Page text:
Friday, 20 November 2015

An Interview with Laurie Wallmark

laurie wallmark childrens book author
Laurie Wallmark
Laurie is a published children’s book author and recently wrote a beautiful story about Ada Lovelace, thought to be the world’s first computer programmer. We met Laurie a month ago, thanks to modern technology, and asked her to do an interview. She is a biochemist and information systems consultant by trade, and now share those skills and experiences with young people through children’s books and teaching computer science.

Laurie’s recent book, Ada Byron Lovelace and the Thinking Machine, is beautifully illustrated by April Chu, and tells the story of this young pioneering woman, an inspiration to many pursuing a dream in computer science.



Laurie Wallmark will be touring our blog in December and tell us more about her book Ada Byron Lovelace and the Thinking Machine. The second Tuesday in October is Ada Lovelace Day but her actual birthday is on the 10th of December.

We are thrilled to share our interview with Laurie Wallmark with you.


How did you get interested in computer science?



I’ve loved math ever since I was a girl. For a class project in eighth grade, a built a model, from a kit, of a simple computer. Even though it only three bits, the Digi-Comp was still capable of addition and subtraction. It introduced me to the logical way that computers “think,” and from then on, I was hooked on learning more about computers. The summer after tenth grade, I had the opportunity to take my first programming class (FORTRAN). Here’s where I discovered how much fun it is. You get to be a detective by following clues to solve software problems.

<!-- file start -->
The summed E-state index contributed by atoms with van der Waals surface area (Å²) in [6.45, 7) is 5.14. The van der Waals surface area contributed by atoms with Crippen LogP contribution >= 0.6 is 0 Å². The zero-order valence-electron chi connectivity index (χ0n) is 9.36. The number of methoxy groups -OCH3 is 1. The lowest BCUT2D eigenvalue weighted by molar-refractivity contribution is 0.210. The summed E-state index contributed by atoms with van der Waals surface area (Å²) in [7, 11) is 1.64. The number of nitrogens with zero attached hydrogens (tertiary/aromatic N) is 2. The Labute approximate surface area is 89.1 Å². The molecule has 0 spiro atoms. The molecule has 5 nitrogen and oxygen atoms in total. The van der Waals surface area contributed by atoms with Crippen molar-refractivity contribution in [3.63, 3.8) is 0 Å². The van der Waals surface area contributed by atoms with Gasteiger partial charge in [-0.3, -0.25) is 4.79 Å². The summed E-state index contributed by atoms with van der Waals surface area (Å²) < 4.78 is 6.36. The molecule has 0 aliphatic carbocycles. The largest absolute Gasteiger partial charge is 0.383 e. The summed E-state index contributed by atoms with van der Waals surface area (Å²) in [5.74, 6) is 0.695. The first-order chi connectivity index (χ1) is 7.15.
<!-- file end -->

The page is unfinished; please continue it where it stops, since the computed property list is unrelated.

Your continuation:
Would you agree that science and art have been separated in recent history? Are they coming back together?


I do think that the great divide between science and art is growing smaller. There is more appreciation of the inherent value of both fields. Scientists now create beautiful works of art. Think of the amazing colored photographs from the Hubble telescope. And artists use technology to produce their works. In my own book, Ada Byron Lovelace and the Thinking Machine, April Chu drew the illustrations in pencil, but colored them using a computer.

What technology do you remember from your childhood?


In high school, I did science using the height of technology--the slide rule! Though calculators had been invented, they were much to expensive for the average person to own. Computers were massive and took up an entire, climate-controlled room. Today’s phones have significantly more computing power than these early computers.

slide rule analogue computer
Slide Rule

What advice do you have for parents of children in the tech age?


I think today’s parents need to encourage their children to embrace technology, but not be consumed by it. Children should not just use tech, but also create it.

What would Ada Lovelace be doing if she was alive today?


Ada Byron Lovelace and the Thinking Machine 
Ada would be thrilled by how easy it now is to interact and exchange ideas with others using technology. Even though she was often confined to her sick bed, today’s Ada would be able to collaborate with scientists from around the world. I imagine Ada would continue with her math studies and create marvelous inventions. She would mentor young people and encourage them to love STEM (science, technology, engineering, and math) as much as she did.

We look forward to host Laurie Wallmark on her blog tour in December.

Image Credit: Wikipedia & April Chu


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Comments:

Kim P said...

Great interview, Laurie! I love the answer that children shouldn't just use technology but create it!

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